Whenever I get into a conversation about guys with my friends, invariably the conversation turns to our ideals for guys. And just as invariably, when it’s my turn to voice my ideal guy, someone argues with me about it. They tell me I’ve set my standards too high. To wait until marriage to have sex is unthinkable for most of them. To wait until you’re out of high school, sure, or even until you’re engaged. But marriage? What guy is going to wait that long? Other people are fine with not having sex, but there are other things you can do. Other things I still wouldn’t do. And that’s what gets me. These people are telling me I shouldn’t expect things out of guys, but guys are allowed to expect things from me? I can’t expect them to wait but they can expect me to do these things?
I may have high standards, but at least I don’t have double standards.
I’ll tell you something else. I’m not being unrealistic when I expect this from guys. I have guy friends who expect this from themselves. And they are some of the most rewarding friendships I have. We have great talks, we’re on the same page. And these types of guys give the best compliments. Last night I was texting one of them and he told me I have a “refreshingly original mind.” I have to say, it felt even better than being called cute, which is an adorable compliment. And it certainly felt better than getting a compliment on my butt, or my shape, which I have gotten.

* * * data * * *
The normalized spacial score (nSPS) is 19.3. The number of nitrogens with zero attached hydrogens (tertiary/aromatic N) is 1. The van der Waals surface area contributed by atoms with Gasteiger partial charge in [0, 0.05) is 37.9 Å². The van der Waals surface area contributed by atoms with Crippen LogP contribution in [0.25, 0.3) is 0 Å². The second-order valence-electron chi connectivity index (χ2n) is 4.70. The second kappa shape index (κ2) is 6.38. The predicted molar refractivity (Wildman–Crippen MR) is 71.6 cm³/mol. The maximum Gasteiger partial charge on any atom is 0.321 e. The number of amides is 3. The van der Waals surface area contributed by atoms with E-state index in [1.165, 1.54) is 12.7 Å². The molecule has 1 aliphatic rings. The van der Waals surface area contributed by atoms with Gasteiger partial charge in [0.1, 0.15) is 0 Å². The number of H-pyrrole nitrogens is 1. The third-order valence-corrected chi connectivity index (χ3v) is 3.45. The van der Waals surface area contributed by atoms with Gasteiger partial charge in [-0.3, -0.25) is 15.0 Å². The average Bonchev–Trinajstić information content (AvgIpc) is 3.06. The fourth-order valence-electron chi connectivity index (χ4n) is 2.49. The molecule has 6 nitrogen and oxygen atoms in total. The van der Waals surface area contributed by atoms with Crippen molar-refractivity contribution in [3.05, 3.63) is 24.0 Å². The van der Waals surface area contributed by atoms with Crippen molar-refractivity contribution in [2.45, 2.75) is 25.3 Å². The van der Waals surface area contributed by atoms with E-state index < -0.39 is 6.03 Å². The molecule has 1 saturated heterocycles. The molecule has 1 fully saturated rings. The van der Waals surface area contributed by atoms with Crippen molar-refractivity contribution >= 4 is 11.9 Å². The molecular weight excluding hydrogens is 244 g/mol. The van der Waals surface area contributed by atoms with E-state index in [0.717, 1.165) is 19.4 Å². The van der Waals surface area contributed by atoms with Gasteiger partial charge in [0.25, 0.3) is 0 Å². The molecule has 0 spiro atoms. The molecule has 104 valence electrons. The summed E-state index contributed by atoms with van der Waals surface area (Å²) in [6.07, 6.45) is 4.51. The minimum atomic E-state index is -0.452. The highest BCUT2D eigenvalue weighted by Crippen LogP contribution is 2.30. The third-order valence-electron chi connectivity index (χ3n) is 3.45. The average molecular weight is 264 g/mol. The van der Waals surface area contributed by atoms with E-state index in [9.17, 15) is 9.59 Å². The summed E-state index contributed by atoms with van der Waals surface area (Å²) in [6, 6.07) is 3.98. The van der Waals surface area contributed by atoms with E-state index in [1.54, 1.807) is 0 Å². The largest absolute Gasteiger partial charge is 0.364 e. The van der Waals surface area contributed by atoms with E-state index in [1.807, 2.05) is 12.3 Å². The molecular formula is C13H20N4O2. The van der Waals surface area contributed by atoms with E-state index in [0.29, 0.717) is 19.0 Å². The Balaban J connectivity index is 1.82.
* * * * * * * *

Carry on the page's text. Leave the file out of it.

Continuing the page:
I will never understand the double standards of the dating scene. Everywhere else in life it’s good to set goals. If you tell someone your dream job but add, “I don’t know if I can do it. It might be really hard,” everyone will tell you to go for it. They’ll tell you to believe in yourself and stay strong and they’ll congratulate you on your goals. But somehow, knowing what you want when it comes to relationships is a bad thing. It’s closing yourself off from what might come your way. It’s unrealistic. More often than not, you’re criticized for your ideals, not encouraged. This isn’t fair. It’s really not. And I struggle to understand the concept. Saying you want a certain career doesn’t mean you’re closing yourself off to options. To say you want a career in the medical field doesn’t mean you’ll accept a position at one and only one hospital. It just means you wouldn’t accept a job at a publishing company. To say you want a good guy doesn’t mean you’ll date one and only one guy. It just means you won’t date a horny creep.
I don’t think I’m narrow minded for having standards. I definitely don’t think they’re stupid. I don’t agree with all my friends who have told me I’m never going to find the guy I’m looking for. I do agree when they say I’ll be surprised. I probably won’t see it coming when I fall in love with my future husband. Spontaneity doesn’t disappear with standards. In fact, I think it disappears more with their expectations, because you know what’s coming. You know what you’re going to do with that person.Call me crazy. Call me whatever you want. To quote from Jane Austen, “Laugh as much as you choose, but you will not laugh me out of my opinion.” Stay strong in your standards.